Two Thinkers have a great Scrap - The odd couple of the Enlightenment

This was an unlikely friendship to begin with between David Hume and Rousseau, two Philosophical stars in the Age of Enlightenment.  In 1766 Jean Jacques Rousseau has to flee Europe where he's made himself enemies of many by writing incendiary lines like

'The first man who, having enclosed a piece of ground, bethought himself of saying This is mine, and found people simple enough to believe him, was the real founder of civil society. From how many crimes, wars, and murders, from how many horrors and misfortunes might not any one have saved mankind, by pulling up the stakes, or filling up the ditch, and crying to his fellows: Beware of listening to this imposter; you are undone if you once forget that the fruits of the earth belong to us all, and the earth itself to nobody.'

Remember there is still a King in France when he is writing this stuff. A little over twenty years later, the Bastille is stormed and the powdered heads of aristocratic France started falling into baskets.  His writings had considerable influence and from what I picked up in this book I can see why.

The man who aided him in his escape from mainland Europe and even attempted to source him an income and support from the King of England - was David Hume.  He played in the game of politics at the time and had spent time in Paris as an Emissary, secretary to Lord Hertford to be exact.  He is now grouped with the British Empiricists(knowledge comes through experience) and appears to be an unlikely natural friend to Rousseau, all passion and indignation on the lack of rights for man and the corruption in society.  In fact Hume wrote 'Morals excite passions, and produce or prevent actions' and yet morals and a sense of rights and justice appear to be at the heart of Rousseaus thinking.  In Émile appears to write a treatise on how you can educate and raise a a citizen who as an individual maintains 'inate human goodness' whilst being in a corrupting collective society.

So should we be surprised when the whole thing falls apart for the thinking mans odd couple of the 18th century.  Not really.  We see it coming and in fact it is a selling point of the book.  Just as all TV appears to have devolved into fights ala Jerry Springer show, there is a fascination with a good public fight.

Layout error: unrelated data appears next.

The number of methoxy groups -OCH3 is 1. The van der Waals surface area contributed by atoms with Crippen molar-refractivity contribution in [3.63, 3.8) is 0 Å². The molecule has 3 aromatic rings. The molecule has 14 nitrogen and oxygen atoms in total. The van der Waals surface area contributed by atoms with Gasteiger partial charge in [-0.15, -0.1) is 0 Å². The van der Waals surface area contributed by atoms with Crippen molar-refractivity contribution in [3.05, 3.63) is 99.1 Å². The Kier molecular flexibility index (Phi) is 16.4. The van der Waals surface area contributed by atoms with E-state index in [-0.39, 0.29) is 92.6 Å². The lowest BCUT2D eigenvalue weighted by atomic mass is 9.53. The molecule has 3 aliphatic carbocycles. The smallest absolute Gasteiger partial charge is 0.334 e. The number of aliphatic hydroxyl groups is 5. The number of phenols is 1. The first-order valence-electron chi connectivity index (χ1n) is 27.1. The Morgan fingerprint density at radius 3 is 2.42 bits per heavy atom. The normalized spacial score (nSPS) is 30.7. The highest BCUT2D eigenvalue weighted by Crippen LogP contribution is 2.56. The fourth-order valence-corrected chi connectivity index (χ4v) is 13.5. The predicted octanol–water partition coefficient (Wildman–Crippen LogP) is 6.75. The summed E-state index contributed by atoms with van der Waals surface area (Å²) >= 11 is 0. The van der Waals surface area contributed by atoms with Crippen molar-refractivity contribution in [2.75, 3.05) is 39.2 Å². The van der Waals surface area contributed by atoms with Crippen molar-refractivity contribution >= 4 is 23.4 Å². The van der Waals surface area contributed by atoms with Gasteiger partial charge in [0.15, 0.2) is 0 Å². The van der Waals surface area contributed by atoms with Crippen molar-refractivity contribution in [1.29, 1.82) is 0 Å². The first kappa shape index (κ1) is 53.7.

It appears that Hume was flattered to be 'seen' to help the infamous and lauded J.J. Rousseau at this time. The escaping thinker appears to be a deeply suspicious individual and he convinces himself that his protector is involved or the orchestrator of some plot against him and quickly the relationship unravels into a public slagging match.

The book filled out a clean slate for me - in terms of that part of history.  It takes a fight to get me to read a book on the 18th century, and I think in that there is something to reflect on human nature there.  Edmunds and Edinhow have figured this out and keep writing books that could fall into 'edutainment' field although they’d hate to see this written down anywhere.

What we find fascinating is that two great thinkers of their age, can, when they get right down to it, behave like children in a school yard.  Instead Hume extending a Scottish invitation to little crazed Jean Jacques to meet later for a pugilistic dispute resolution, they printed articles in the papers of the day to defend and attack one another.  As the authors state “Their reasoning about reason showed that reason could get us only so farand we enter an interesting world when we leave that reason behind.


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